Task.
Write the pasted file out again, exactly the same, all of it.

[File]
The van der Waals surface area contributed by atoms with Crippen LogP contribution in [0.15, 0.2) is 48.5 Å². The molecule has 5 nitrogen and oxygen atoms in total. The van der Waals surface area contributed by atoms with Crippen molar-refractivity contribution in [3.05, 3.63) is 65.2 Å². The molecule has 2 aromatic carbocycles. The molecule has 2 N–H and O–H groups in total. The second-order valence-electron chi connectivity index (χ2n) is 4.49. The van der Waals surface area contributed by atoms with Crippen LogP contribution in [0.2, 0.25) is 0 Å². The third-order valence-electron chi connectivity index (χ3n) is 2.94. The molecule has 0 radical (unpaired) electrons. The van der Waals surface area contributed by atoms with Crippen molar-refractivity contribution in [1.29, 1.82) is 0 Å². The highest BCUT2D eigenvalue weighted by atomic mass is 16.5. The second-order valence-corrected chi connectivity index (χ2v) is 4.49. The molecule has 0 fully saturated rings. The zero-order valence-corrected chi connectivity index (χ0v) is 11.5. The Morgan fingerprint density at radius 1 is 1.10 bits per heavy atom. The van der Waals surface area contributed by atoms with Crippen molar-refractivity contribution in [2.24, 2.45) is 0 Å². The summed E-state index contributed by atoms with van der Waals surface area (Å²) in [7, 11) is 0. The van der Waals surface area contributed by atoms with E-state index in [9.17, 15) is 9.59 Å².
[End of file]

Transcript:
The van der Waals surface area contributed by atoms with Crippen LogP contribution in [0.15, 0.2) is 48.5 Å². The molecule has 5 nitrogen and oxygen atoms in total. The van der Waals surface area contributed by atoms with Crippen molar-refractivity contribution in [3.05, 3.63) is 65.2 Å². The molecule has 2 aromatic carbocycles. The molecule has 2 N–H and O–H groups in total. The second-order valence-electron chi connectivity index (χ2n) is 4.49. The van der Waals surface area contributed by atoms with Crippen LogP contribution in [0.2, 0.25) is 0 Å². The third-order valence-electron chi connectivity index (χ3n) is 2.94. The molecule has 0 radical (unpaired) electrons. The van der Waals surface area contributed by atoms with Crippen molar-refractivity contribution in [1.29, 1.82) is 0 Å². The highest BCUT2D eigenvalue weighted by atomic mass is 16.5. The second-order valence-corrected chi connectivity index (χ2v) is 4.49. The molecule has 0 fully saturated rings. The zero-order valence-corrected chi connectivity index (χ0v) is 11.5. The Morgan fingerprint density at radius 1 is 1.10 bits per heavy atom. The van der Waals surface area contributed by atoms with Crippen molar-refractivity contribution in [2.24, 2.45) is 0 Å². The summed E-state index contributed by atoms with van der Waals surface area (Å²) in [7, 11) is 0. The van der Waals surface area contributed by atoms with E-state index in [9.17, 15) is 9.59 Å².